Located at the southern end of The Cuillin Ridge the most popular ascent route follows a path into Coire a’ Ghrunda. After heading up to Bealach a’ Garbh-choire, we follow the main ridge to Sgurr Dubh an Da Bheinn. Followed by a scramble up to the summit itself. A fantastic alternative route can be taken from Loch Coruisk. This route, called The Dubh Slabs, involves more sustained climbing as well as an abseil.
Am Bastier, meaning ‘The Executioner’ is a formidable mountain. It is easily identified by its remarkable feature “The Basteir Tooth”, a jagged piece of rock protruding from the side of the mountain. The most popular (and simplest) route choice is an exposed and excellent scramble up the west ridge from the Bealach Bhasteir. Alternatively, this mountain can be climbed using graded rock climbing routes, the most well-known being the “Bad Step” (graded at Severe).
Considered by many as one of the most beautiful mountains in the UK, Blavan is an outlier to the rest of the Black Cuillin. Containing all the character of the mountains of the main ridge, yet it’s location (not of the ridge itself) offers a fine vantage point over the rest of the mountains on Skye. It is also one of the easier munros on the island. The most popular ascent is from Loch Slapin. Initially this route is on a good path. However, a mixture of rough ground, loose stones, a scree gully and some mild scrambling to the very top make for an excellent and varied day out.
The most southerly peak along the Cuillin Ridge, this mountain offers incredible sea views. It is often combined with Sgurr Dubh Mor, although this is certainly not essential. Being the more straightforward of the two mountains tackling it by itself makes for a much easier day out. The most popular route heads up from Coire Ghrunnda, ascending almost directly up a steep boulder field. The boulders are slow-going and awkward, however they have exceptionally good friction. They are made of peridotite, which is a variant of the more commonly found gabbro in the Cuillin, it is even rougher than normal! From the ridge we can either take a scree path or head directly along a moderate scramble to the summit.
Sgurr a’ Mhadaidh (The Peak of the Fox) is commonly combined with Sgurr a’ Ghreadaidh, but it certainly can be tackled independently if preferred. The most popular ascent route is from the col of An Dorus (The Door). From An Dorus the route is awkward and steep but it soon turns into an easier scramble. The route continues up more scree until we can scramble onto the crest of the ridge, from which the summit is soon reached. The mountain actually has four summits, but this first is the highest point (the only munro). The view from the top is superb, taking in Sgurr nan Gillean at the north end of the ridge, Loch Coruisk far below and the peaks of Sgurr Alasdair and the Inn Pinn. From the summit we return to An Dorus and then can either head up Sgurr a’ Ghreadaidh or simply head down.
Each of the munro’s is a fantastic day out in itself. However, some people choose to combine multiple munros into one day. Below are some of the popular munro combinations (other combinations are possible too). If you are hoping to complete all the munros over 4 days (also known as a Cuillin Munros Course), combining all 4 days below would achieve exactly that.
Starting from Glen Brittle we use a mixture of paths and scree to reach Coire a’ Ghrunnda. This is the highest of the great Cuillin Coires. Before ascending further to gain access to the ridge itself. From here a straightforward out and back route will take us to the summit of Sgurr nan Eag, our first munro of the day. The scrambling then begins. We scramble down to the Bealach a Garbh-choire and pick our way up the formidable Sgurr Dubh Mor, our second munro. Some of the best views of the ridge can be seen from this narrow summit. Next more scrambling takes us down and around the coire until we reach Sgurr Alasdair. After enjoying this fine position, a final short section of scrambling takes us to The Great Stone Shoot from which we make our way back to Glen Brittle.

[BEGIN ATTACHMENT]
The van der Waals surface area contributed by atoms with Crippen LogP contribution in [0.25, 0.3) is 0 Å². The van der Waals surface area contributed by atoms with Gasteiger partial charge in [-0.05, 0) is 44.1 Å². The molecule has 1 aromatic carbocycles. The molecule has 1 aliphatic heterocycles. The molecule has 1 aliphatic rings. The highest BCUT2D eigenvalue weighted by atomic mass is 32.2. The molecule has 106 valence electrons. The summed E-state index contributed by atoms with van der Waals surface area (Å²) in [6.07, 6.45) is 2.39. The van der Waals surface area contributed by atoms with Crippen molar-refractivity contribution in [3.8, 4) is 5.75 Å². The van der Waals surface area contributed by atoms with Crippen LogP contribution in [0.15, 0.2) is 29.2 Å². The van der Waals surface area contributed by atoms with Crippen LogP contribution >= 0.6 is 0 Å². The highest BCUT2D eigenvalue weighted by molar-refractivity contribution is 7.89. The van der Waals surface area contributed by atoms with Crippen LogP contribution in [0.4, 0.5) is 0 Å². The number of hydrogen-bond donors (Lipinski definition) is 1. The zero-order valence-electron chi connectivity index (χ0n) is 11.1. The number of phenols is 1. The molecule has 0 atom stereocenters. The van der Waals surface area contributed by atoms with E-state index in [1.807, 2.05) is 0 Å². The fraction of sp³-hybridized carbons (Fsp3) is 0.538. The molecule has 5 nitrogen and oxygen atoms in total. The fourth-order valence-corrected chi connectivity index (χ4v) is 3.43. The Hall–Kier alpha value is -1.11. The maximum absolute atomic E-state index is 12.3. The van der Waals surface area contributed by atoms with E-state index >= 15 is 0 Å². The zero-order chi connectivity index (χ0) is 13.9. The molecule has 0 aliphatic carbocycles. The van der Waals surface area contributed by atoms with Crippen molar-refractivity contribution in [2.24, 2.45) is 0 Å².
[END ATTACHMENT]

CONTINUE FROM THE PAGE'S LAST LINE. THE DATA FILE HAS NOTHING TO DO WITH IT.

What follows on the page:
Starting at the Mountain Rescue Hut in Glenbrittle we head up the western spur of Sgurr Dearg. Climbing this provides a great warm up ready for The In Pinn. We always treat the In Pinn with the greatest of respect and guide it as a rock climb. You will be well looked after with ropes, harnesses and helmets to make sure you can fully enjoy this incredible experience. We abseil off The In Pinn, back to the summit of Sgurr Dearg. From here we descend to The Bealach Coire Lagan and easier ground takes us to the foot of Sgurr Mhic Choinnich. A narrow and exposed ridge takes us to the summit. We will follow that same ridge back to the bealach before descending down the An Stac Screes and out of Coire Lagan.
Starting at The Glenbrittle Youth Hostel we head up alongside the stream that runs out of the Coire a’Ghreadaidh. After a short distance, we leave the main path and head up into Coire an Eich. Working our way up the scree leads to our first munro of the day; Sgurr na Banachdich. From here we scramble down to a col before continuing over Thormaid and around its ‘Teeth’. Next, we will tackle the south ridge of Sgurr a’Ghreadaidh to gain our second munro. This ridge provides the crux for the day (although easier than the In Pinn). From the summit more scrambling leads to An Dorus, a narrow notch in the ridge, from which we can head out and back to our final Munro for the day, Sgurr a’Mhadaidh. Once back at An Dorus a track takes us back to the Youth Hostel.
This day starts and finishes in Sligachan. We begin by heading across the Alt Dearg Mor and gradually work our way to the south east ridge of Sgurr nan Gillean. This scramble finishes on the ‘Table Top’ summit of Sgurr nan Gillean. The descent from here involves some more scrambling and an abseil to the bealach before Am Bastier. This formidable looking summit is infamous for ‘The Bad Step’. We will use a rope to manage this short downclimb and continue along easier ground to the summit itself. We descend from here back to the bealach before a short and easy ascent takes us to the top of our final munro, Bruach na Frithe. All that remains is to descend Coire a’ Bhastier back to Sligachan.